Information Overload: When Less Information Is More

Sometimes there’s information I just don’t want to know. Like when I had streak of 111 consecutive days of meditating. Then I had 0 consecutive days. I knew about the streak because the Calm app kept track for me. The tracker made meditation a game. It motivated me to keep the streak going. Then I ‘forgot’ to meditate while visiting my older sister in Virginia, but in reality I was just lazy for a day. My head has been in a fog since then. Everything feels harder. I fidget more. It’s harder to get and stay asleep. Writing is a complete chore, more so than usual.

Calm was integral back in 2015 when I started meditating regularly. The app gave lots of useful information that motivated me to continue meditating. Since then I’ve used Calm for 825 sessions for a total time of 135 hours and 56 minutes. So why am I struggling now? Missing 1 in 112 days shouldn’t have this effect on me. I’m making 99.1% of my free throws.

I didn’t always track my meditation this anally. For most of 2016 I used Calm for 6 days of silent meditation and on the weekend I’d listen to a longer guided mediation by Tara Brach. But then I heard the Seinfeld calendar story for the umpteenth time and decided I should get credit for my meditation streak too. From that point on I did a 1 minute timed meditation on Tara Brach days to prevent “breaking the chain” as Seinfeld purportedly recommends. (For what its worth, Seinfeld doesn’t remember giving the advice and never tracked his comedy writing on a calendar.)

How long was my meditation streak using my old routine? Probably a few months, but I didn’t know specifically because it wasn’t in Calm. Sooner or later I’d missed a day, but it wasn’t the big deal that I’m making it right now because it wasn’t worth thinking about. For someone with OCD tendencies like me the streak became a burden. It was motivating, but for the wrong reasons. The streak pressured me not to stop instead of continuing simply because it’s the right thing to do.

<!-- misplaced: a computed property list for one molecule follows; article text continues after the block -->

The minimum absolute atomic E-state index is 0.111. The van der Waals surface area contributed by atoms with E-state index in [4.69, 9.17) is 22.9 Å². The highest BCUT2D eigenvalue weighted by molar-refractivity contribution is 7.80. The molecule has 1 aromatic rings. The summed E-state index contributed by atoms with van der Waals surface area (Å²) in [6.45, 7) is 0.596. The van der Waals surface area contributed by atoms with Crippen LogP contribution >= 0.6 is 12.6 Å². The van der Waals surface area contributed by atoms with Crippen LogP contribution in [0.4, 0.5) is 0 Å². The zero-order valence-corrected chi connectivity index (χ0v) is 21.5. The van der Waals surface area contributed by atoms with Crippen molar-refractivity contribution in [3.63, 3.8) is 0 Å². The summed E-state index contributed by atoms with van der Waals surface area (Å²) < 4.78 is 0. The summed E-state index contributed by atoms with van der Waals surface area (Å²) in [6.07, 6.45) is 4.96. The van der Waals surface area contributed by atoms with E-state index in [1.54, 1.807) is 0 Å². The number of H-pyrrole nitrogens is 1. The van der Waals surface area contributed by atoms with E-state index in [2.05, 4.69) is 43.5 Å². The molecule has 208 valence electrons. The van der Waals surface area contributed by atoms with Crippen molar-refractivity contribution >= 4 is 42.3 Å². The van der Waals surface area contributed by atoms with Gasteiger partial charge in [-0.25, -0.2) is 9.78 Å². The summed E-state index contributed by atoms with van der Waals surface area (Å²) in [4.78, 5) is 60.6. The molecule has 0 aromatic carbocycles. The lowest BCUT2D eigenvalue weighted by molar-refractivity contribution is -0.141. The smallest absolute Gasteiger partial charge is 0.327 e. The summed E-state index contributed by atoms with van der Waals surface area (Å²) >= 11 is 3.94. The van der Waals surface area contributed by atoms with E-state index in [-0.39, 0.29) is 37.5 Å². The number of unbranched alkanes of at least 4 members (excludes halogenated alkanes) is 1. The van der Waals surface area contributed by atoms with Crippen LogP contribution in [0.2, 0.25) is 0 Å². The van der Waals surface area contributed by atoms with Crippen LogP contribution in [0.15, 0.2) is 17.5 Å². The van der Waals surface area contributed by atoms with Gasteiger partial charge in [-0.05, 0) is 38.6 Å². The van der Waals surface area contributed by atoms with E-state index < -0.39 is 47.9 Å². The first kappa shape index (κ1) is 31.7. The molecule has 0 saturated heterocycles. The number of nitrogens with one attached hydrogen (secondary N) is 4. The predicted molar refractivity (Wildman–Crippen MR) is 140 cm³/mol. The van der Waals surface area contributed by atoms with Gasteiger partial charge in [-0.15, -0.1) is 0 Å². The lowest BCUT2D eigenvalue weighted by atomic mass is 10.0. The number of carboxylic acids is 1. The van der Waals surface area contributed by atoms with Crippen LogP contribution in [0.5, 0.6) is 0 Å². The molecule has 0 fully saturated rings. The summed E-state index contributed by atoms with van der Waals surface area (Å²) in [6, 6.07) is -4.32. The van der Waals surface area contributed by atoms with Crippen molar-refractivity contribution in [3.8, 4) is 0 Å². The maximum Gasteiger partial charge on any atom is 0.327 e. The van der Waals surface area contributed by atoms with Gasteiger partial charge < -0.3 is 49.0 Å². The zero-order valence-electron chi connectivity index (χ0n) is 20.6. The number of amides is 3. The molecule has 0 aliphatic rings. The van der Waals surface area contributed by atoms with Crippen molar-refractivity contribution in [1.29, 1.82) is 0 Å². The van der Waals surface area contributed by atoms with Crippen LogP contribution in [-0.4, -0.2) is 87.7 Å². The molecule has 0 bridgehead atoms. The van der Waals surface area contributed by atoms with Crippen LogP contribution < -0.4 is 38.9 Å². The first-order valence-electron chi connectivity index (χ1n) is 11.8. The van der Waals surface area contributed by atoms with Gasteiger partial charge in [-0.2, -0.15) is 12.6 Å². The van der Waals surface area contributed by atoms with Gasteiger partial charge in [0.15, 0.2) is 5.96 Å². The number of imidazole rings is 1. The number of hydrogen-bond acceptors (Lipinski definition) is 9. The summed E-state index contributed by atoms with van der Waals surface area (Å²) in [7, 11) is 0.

At first glance Calm’s statistics appear to be useful information. It was the push I needed in 2015 to start meditating consistently, but I don’t need to be pushed anymore. External motivations eventually morph into unhealthy compulsions, even for healthy activities like meditation. I wasn’t really obsessed with meditation; I was preoccupied with self-affirming but superficial statistics because they were easily available. I was happier in my previous routine. Using Tara Brach’s meditations was healthier and more sustainable. The pressure from tracking things in Calm could never grow too big because I always took a day off. I wouldn’t (and couldn’t) notice a long streak because there was nothing to see.

Calm’s statistics are still useful for me. It’s reassuring to know that I’ve meditated regularly for 2 years, but I don’t need this information at my fingertips constantly. I don’t even want to know about a streak anymore because it no longer matters. Meditation is a practice, not a game to be played. I don’t need validation anymore, and I’m not competing with anybody. I do it now because it’s simply something I want to do.

I pride myself on the little things I do everyday to succeed, but reflecting on my preoccupation with the streak makes me wonder where else I should apply a mandatory day off. I typically run everyday and I relish looking at the numbers in my training log. For a long time the number of miles I run in any given week is a barometer for how well I’m doing in running and in life. The problem is that I’ve been so focused on the number that I can’t hear my body until it screams that I’m injured. Perhaps if I forced myself to run 6 days instead of 7 I could hear that whisper before a small issue becomes a big problem.

My point is, more information isn’t always good information and sometimes I need to block out information that’s going to prey on my neurotic insecurities.

Thanks for reading. Sorry I’ve been generally MIA on the blog.

Don

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